A discussion then ensued on the COST programme approach that was proposed at the end of Day 1 of the workshop. These main points came out from this discussion:

• In principle all delegates find this an attractive first step
• It does not require commitment of large funds
• Does not have implications on IPR, homologation, cultural, administrative, financial issues
• Allows personal contacts to be built and exchange of ideas
• Create the insight for the development of projects to address common problems (lobby policy makers, funding authorities for targeted actions or concerted calls)
• Can include industry involvement without risk
• Can easily be implemented (in the EU as soon as H2020)

Commonalities in transport research
After the workshop, the following months of the project included gathering the collected data and classify them into commonalities in research themes between regions and also assess each region’s needs and priorities, an analysis of research themes was also carried out. This included case studies from the EU, US, Australia and Japan of past research projects that addressed similar topics and these are what were used for assessment and comparison. Each of the HERMES partners undertook a selection of mode appropriate projects for analysis and comparison. The aim of the undertaking was to assess the potential for collaborative research projects being set up.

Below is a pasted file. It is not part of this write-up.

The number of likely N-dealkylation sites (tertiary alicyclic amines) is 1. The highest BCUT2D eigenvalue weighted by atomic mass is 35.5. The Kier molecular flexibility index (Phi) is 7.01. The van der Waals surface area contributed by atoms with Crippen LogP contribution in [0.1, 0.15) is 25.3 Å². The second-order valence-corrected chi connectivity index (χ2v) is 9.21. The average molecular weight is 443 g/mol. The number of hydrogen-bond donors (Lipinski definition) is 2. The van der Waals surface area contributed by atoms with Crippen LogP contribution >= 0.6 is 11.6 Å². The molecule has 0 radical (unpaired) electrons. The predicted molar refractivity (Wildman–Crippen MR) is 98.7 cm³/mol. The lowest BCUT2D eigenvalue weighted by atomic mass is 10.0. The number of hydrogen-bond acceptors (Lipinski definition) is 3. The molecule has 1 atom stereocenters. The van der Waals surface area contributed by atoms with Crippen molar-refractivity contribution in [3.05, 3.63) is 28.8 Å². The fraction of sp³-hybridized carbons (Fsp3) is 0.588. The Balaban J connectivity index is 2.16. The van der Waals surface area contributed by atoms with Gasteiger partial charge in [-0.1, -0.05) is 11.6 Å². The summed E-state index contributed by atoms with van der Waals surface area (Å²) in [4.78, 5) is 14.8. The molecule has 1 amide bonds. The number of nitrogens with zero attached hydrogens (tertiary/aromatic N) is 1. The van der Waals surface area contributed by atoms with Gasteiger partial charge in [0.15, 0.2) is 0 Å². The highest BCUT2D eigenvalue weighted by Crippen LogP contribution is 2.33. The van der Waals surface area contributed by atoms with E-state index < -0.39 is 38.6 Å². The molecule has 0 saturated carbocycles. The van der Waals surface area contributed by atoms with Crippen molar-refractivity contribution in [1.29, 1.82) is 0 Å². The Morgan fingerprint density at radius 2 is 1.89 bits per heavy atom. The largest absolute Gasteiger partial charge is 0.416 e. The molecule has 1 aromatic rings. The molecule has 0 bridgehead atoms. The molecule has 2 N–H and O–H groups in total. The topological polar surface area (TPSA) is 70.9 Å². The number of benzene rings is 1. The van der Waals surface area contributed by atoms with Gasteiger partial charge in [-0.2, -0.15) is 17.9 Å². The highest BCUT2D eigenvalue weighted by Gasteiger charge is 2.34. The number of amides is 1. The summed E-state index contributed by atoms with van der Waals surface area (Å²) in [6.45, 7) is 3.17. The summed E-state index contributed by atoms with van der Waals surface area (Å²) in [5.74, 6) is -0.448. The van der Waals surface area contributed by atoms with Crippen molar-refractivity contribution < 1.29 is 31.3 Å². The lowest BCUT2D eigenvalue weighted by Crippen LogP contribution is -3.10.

The results of the investigations carried out throughout the HERMES project have shown that all countries employ their research funding instruments in various ways to undertake international collaboration. This is because existing research funding instruments are often non-exclusive with the same instrument being employed for several purposes whilst different purposes may also be clustered. For example, internationalisation may be achieved via projects or through grants and stipends.
The greatest differences among research funders are found in the modalities they employ for managing and monitoring funding instruments. Modalities are important for the strategic development and management of research funding because they determine the costs of administering and allocating funding.
Setting up true international collaborative research funding mechanisms between the EU and other regions is a difficult task. Taking for example a comparison between the EU and the US, there are fundamental differences in the way research funding is organised. Basically in the US, initiatives for Transport Research programming and funding are organized in a bottom up approach, while in Europe they respond to more top down procedures. In the US therefore, the organizing principle is to respond to the requests and needs of Transport stakeholders and to address problems of immediate national or state concern. This implies a focus on applied research and short terms research contracts. In this context, agencies and universities are encouraged to initiate research proposals for funding at local, state and federal level. Non-market based coordination is relatively lacking, with no centralized process by which a research agenda is defined.
By contrast, in the EU, public research programming and funding for transport are defined by reference to the Lisbon Agenda and the Barcelona Agenda, which set a long-term vision for a Knowledge Europe and establish the principles of coordination and harmonization. The triangle of research, education and innovation is the organizing principle of that vision. This implies a mixture of fundamental and applied research and a more long-term research funding horizon.
However, both systems display elements that have the potential to reduce those differences over time: